Most of his skills are self-taught after researching, reading, and experimenting with threads and materials.

Here, Tim Nealeigh demonstrates a knitting machine from the early 1920s to a couple of unidentified fair-goers on Monday. (Linda Moody photo)

Besides the categories he enters in the fair, he is also an expert in lace-making, loom weaving, spinning, and tatting. He willingly demonstrates these talents at the fair for the public. This year, he was seen demonstrating his 1920-something knitting machine.
In keeping with his interest in history, he and Katheleen, throughout their lives, have participated in re-enactments and festivals across the country, including many on the East Coast, The Fair at New Boston, and the Jane Austin Festival.

The Nealeighs give talks and demonstrations at museums. All the clothing he makes is based on historical accuracy, using authentic patterns researched in museums in the UK and in Janet Arnold’s books on historical garments.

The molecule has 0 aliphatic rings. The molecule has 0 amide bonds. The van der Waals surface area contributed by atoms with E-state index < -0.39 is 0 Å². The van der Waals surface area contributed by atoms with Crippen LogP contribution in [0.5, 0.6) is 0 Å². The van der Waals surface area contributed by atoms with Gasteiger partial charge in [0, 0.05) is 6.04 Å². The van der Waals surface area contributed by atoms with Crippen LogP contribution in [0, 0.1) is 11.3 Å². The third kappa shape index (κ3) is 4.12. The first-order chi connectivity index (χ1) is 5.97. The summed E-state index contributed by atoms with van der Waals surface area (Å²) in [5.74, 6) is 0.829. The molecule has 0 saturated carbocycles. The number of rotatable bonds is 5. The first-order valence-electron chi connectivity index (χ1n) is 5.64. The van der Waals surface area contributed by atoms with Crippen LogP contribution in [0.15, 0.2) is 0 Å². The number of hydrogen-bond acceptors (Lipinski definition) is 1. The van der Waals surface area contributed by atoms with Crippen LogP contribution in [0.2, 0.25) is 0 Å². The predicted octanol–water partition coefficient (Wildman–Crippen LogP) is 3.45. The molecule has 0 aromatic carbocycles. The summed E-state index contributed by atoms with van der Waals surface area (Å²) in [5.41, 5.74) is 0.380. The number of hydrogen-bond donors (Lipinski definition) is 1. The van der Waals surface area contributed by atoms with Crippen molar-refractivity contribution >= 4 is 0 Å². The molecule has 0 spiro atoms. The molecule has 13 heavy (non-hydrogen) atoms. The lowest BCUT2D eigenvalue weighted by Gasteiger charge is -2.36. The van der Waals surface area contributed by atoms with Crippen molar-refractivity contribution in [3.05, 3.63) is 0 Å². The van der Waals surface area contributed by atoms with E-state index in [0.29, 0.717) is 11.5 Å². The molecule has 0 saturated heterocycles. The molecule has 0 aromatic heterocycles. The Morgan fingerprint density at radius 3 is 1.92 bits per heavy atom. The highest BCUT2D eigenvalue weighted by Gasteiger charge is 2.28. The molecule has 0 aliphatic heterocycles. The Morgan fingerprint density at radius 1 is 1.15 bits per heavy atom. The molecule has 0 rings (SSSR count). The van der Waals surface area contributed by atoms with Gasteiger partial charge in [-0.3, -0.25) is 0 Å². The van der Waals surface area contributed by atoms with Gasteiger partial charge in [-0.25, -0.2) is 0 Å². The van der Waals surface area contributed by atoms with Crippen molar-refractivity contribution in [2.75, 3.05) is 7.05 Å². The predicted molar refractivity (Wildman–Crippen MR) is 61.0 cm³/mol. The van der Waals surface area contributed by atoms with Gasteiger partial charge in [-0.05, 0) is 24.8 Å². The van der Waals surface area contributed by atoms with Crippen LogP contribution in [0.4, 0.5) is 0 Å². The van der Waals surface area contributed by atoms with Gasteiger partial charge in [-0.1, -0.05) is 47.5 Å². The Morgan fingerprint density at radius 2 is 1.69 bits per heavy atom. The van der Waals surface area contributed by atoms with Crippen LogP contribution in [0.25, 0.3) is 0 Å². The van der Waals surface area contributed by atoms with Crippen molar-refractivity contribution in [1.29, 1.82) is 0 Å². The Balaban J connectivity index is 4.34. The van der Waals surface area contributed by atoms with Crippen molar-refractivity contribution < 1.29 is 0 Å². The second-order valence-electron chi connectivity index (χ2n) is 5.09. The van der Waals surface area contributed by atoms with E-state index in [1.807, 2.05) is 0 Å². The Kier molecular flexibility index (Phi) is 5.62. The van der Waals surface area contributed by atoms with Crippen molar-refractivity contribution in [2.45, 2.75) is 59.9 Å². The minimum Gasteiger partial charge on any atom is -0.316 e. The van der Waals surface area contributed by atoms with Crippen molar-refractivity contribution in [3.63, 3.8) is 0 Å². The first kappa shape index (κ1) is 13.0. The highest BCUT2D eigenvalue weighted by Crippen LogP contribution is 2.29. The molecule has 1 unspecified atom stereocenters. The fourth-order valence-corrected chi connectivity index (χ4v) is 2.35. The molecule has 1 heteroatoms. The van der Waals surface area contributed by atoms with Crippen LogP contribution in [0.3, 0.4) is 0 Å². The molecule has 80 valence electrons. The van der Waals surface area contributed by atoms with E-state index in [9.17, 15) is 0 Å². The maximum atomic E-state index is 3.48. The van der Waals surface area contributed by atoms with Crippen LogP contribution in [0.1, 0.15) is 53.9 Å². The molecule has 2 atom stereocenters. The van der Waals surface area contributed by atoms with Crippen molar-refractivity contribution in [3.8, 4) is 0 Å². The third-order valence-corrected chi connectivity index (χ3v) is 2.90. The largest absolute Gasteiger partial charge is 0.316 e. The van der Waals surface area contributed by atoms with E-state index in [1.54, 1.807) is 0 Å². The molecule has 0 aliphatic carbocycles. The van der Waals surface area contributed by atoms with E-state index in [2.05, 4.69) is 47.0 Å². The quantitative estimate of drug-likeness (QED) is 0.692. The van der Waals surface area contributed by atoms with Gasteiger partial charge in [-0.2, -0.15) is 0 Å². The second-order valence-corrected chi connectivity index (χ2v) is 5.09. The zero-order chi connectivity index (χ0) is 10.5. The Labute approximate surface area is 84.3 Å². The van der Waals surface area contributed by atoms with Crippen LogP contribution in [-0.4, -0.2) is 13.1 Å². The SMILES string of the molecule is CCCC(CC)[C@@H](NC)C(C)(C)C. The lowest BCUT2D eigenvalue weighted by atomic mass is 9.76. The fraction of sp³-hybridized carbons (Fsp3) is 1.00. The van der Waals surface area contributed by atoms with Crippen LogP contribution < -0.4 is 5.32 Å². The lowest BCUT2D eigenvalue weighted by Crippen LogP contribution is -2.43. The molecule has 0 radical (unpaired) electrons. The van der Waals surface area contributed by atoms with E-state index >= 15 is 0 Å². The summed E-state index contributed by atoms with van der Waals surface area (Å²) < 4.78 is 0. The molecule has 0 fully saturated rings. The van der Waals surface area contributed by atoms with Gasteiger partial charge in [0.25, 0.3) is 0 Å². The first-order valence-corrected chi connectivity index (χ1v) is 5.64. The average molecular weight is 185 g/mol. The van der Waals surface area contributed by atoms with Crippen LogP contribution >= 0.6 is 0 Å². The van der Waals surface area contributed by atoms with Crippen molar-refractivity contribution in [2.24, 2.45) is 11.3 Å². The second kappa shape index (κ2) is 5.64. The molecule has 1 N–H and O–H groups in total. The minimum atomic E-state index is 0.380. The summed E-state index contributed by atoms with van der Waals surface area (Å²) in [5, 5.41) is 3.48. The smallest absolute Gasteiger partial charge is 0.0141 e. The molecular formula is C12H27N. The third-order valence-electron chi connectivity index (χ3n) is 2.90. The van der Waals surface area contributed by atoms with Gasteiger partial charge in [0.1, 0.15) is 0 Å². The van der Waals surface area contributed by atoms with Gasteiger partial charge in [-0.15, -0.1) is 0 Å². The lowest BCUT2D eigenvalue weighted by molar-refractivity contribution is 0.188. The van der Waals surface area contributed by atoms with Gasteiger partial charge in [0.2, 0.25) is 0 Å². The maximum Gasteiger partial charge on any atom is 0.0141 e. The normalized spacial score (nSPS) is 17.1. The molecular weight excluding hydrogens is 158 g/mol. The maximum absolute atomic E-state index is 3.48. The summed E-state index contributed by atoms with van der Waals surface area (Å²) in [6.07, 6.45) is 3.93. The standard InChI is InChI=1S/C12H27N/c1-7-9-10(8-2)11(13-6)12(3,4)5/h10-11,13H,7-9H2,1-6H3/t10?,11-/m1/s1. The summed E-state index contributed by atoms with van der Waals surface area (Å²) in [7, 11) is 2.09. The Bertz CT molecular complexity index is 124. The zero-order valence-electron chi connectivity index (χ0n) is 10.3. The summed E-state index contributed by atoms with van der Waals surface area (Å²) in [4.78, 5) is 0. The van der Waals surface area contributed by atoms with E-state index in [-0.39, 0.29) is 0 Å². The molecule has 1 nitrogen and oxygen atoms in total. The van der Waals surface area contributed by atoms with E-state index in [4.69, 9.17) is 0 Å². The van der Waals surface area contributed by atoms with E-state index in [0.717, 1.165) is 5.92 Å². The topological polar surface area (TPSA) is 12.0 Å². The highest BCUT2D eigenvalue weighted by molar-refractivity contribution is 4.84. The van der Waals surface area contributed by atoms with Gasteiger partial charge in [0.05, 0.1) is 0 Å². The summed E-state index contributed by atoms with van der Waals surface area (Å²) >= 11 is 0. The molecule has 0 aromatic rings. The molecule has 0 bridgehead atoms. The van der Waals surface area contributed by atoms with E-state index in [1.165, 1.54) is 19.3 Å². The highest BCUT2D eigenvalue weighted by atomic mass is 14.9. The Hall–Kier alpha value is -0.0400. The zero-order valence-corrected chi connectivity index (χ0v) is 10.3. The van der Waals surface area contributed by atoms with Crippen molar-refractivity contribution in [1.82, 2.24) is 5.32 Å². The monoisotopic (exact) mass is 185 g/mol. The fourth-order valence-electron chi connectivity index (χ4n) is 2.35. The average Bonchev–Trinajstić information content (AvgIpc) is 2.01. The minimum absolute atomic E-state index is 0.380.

Between 1974-81, the Nealeighs had a weaving shop in their home called “The Wool Wheels.” He stayed at home to help raise their children, Deirdre and Thomas, but closed the shop when he began teaching, primarily French. He retired from Tri-Village Schools in 2009 after 24 years.

At Tri-Village, he taught French, computer science, humanities and theater.
One of his most memorable experiences, he said, was being involved with his wife in a teacher exchange in 1994-95 in Senegal, Africa. He taught French while there, thanks to the Fulbright Teacher Exchanges program.

When asked what his favorite art is, he initially stated it is whatever he is doing at the moment. However, when pressed, he admitted weaving might be his favorite. He has a sewing room, which is off limits to everyone, and where he spends time throughout the day when he has a few minutes.

He has multiple projects in the works at all times and picks up whatever he is in the mood for at the time. He acquires his supplies and patterns wherever he travels, and sites found in his research such as in historical magazines and journals.